Supervisor Debra Lucero was on the receiving end of public outcry near the end of a day-long meeting of the Butte County Board of Supervisors on Tuesday (Oct. 22).
Several attendees who shouted from the gallery appeared to be spurred by the accusation Supervisor Doug Teeter levied at his colleague: “You’re holding us hostage.”
The controversial topic at the center of his chiding involved a study examining a proposed water pipeline that would run down the Skyway, connecting Paradise Irrigation District (PID) and California Water Co.’s Chico branch. The intent of that project between the two municipal water purveyors is twofold: to temporarily keep PID, which lost about 90 percent of its customers in the Camp Fire, financially viable and to improve groundwater sustainability, the latter helping the county adhere to the state’s Sustainable Groundwater Management Act (SGMA).
The idea is that Cal Water would purchase treated surface water from PID to avoid pumping groundwater for its Chico customers in the Vina sub-basin, where the aquifer has been declining 6 to 12 inches per year for the past two decades, according to the county’s director of Water and Resource Conservation, Paul Gosselin.
But Lucero voiced several problems. She’s concerned about groundwater study documents Cal Water has not released to the public and a “hastily made” contract with construction engineering company West Yost Associates. The consultant’s scope of work for the study hasn’t been fully fleshed out, she said, especially when it comes to examining environmental impacts and the cost to ratepayers.
The agenda item before the supervisors was a mid-year budgetary adjustment to fund the study that required a four-fifths vote. This left Lucero in a unique position. (Supervisor Bill Connelly was absent.)
After Teeter’s accusation, Lucero replied that she was not holding anybody hostage, to which attendees cried out, “Yes, you are!”
After Chairman Steve Lambert pounded his gavel to quiet the chambers, Lucero stood her ground, arguing that the ball is in the utility’s court. “If Cal Water is … willing to give us access to things that I think would be very valuable for openness and transparency moving forward, I would vote for this [study].”
Teeter agreed with Lucero that “Cal Water should probably be more transparent in what they do,” but the study would answer a lot of her questions, he added.
As the supervisors sat at an impasse, County Counsel Bruce Alpert stepped in to suggest a path forward: Give Cal Water two weeks to provide county staff with the documents. With a reluctant yes from Teeter, the vote was unanimous.
This isn’t the first time this issue has come before the supervisors. The county voted to sign a contract with West Yost after its Sept. 10 meeting. Supervisor Tami Ritter was the only nay vote at the time, voicing many of the concerns Lucero expressed this week. On Tuesday, Lucero wanted to rescind her yes vote for the contract. Her earlier vote was predicated on getting those documents, she thought.
The cost breakdown for the study would involve $72,000 from the county (from Proposition 1, the state’s Groundwater Sustainability Program), and $71,800 split evenly between PID and Cal Water.
West Yost, headquartered in Davis, also has provided extensive consulting work for Cal Water. Ritter, voicing her support for Lucero’s request of the documents, said she sees a potential conflict of interest. “To me there’s some cross-over there that, unless we are able to see the work that has been produced, that’s problematic,” she said. “These are public dollars.”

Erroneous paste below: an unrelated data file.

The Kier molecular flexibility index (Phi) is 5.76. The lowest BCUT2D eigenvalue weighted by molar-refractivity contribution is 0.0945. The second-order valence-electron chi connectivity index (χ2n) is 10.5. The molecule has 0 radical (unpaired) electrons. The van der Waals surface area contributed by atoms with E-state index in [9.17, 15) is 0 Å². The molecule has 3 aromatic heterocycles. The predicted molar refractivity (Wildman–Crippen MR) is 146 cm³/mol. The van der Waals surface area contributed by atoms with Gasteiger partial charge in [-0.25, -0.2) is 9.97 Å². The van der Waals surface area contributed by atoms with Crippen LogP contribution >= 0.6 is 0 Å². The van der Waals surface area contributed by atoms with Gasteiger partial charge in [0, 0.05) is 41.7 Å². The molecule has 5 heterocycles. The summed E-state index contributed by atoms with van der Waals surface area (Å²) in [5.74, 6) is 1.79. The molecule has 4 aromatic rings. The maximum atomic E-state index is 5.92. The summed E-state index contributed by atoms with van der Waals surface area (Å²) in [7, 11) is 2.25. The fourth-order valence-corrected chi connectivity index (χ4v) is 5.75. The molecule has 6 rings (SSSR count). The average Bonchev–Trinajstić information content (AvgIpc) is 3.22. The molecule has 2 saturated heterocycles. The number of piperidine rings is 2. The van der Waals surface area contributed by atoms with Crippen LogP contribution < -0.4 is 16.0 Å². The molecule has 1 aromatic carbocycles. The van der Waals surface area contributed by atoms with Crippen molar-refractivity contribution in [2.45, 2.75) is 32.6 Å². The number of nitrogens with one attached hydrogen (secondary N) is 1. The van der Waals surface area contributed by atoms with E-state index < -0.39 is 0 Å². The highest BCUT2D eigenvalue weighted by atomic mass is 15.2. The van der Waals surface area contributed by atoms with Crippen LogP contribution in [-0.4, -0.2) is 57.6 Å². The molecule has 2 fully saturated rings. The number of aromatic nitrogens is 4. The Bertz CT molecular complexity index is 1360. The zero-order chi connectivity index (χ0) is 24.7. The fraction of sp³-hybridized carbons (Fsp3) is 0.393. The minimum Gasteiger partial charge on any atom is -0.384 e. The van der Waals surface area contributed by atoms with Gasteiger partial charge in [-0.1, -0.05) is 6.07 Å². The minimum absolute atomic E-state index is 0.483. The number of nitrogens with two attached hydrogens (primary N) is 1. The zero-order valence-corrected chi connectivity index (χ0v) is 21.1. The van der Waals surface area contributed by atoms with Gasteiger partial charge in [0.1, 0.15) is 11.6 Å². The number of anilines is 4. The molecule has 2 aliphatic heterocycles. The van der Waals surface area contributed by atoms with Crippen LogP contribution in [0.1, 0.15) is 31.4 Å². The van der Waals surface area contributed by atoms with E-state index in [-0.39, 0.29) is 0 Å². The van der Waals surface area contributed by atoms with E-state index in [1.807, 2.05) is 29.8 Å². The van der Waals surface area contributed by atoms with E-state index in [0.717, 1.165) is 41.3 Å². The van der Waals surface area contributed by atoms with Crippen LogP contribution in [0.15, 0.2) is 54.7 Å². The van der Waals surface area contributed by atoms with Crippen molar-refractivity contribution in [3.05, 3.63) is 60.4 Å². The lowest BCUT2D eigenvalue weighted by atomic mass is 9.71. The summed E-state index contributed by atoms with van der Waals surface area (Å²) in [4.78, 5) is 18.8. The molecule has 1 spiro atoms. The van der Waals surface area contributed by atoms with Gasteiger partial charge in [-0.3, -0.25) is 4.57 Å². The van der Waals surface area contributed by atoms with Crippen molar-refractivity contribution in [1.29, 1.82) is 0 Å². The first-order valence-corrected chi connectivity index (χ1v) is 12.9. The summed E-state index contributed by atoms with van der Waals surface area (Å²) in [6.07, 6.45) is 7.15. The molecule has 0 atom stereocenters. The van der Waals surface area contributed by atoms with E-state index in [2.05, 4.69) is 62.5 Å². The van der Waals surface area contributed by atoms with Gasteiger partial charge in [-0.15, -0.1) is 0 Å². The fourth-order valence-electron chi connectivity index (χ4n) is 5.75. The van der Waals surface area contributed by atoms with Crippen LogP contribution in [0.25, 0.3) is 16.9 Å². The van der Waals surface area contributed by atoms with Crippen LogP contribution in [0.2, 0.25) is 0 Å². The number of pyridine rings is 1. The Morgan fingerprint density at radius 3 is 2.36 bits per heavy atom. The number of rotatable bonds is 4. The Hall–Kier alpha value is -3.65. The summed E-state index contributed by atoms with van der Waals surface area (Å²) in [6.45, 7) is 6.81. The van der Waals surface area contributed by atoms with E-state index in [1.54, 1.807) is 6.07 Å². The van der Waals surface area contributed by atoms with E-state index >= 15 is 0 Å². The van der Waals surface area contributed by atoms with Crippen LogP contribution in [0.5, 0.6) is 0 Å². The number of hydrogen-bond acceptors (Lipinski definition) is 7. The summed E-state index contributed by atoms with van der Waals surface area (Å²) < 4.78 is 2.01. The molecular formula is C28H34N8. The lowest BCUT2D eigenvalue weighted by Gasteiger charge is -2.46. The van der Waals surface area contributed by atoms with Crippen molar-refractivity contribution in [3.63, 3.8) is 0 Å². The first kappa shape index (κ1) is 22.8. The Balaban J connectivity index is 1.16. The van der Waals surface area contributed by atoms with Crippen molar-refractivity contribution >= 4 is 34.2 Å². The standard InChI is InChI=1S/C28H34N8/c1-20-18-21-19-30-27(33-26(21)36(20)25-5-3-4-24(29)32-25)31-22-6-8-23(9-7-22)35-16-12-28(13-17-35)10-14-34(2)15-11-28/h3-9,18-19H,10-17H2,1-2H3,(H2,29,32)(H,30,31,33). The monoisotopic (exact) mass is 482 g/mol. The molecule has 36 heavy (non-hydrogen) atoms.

George Barber, district manager of Cal Water for Chico and Oroville, told the supervisors that the company will provide the documents requested, which includes research conducted for at least 16 basin-wide water conveyance alternatives. The holdup is that there are hundreds of pages to review and prepare, as well as security concerns to take into account.
Jim Brobeck, water policy analyst for AquAlliance, told the CN&R that the Chico-based water advocacy group has requested these documents from the utility as it has conducted these studies over the past 10 years and has been “rebuffed” every time.
Brobeck also agreed with Lucero that the scope of work isn’t comprehensive. It’s important for Cal Water customers to consider whether they are willing to pay to keep PID afloat. While the study mentions examining volatile organic compounds of the water that could be transported, it doesn’t mention herbicides or other chemicals that could compromise the water quality, he added. A comprehensive study would examine many alternatives to help the county conform to SGMA.
He told the CN&R he is “concerned that this disaster is being used” to push this project forward without proper examination of the impacts to the groundwater-dependent ecosystem and the ratepayers.
Lucero shared similar concerns. The county should be wary of blindly trusting an investor-owned utility, especially after the Camp Fire, she said.
Barber told the panel that Cal Water wants to participate in this study to improve the health of the aquifer and benefit its customers—the cost and water quality are important. “We are here at the table to be considered as maybe a buyer of water if this project makes sense,” he said.
Eight of the 10 speakers who approached the panel supported the study. Several were Camp Fire survivors who expressed worries about the rebuild if PID doesn’t forge ahead with this project. “Paradise has to have water,” Paradise Councilman Steve Crowder said. “Help us survive, help us rebuild.”
It’s unclear if the county will move forward. Barber didn’t leave the supervisors with much assurances on the deadline: “Whether you get them all in two weeks, I certainly can’t commit to that.”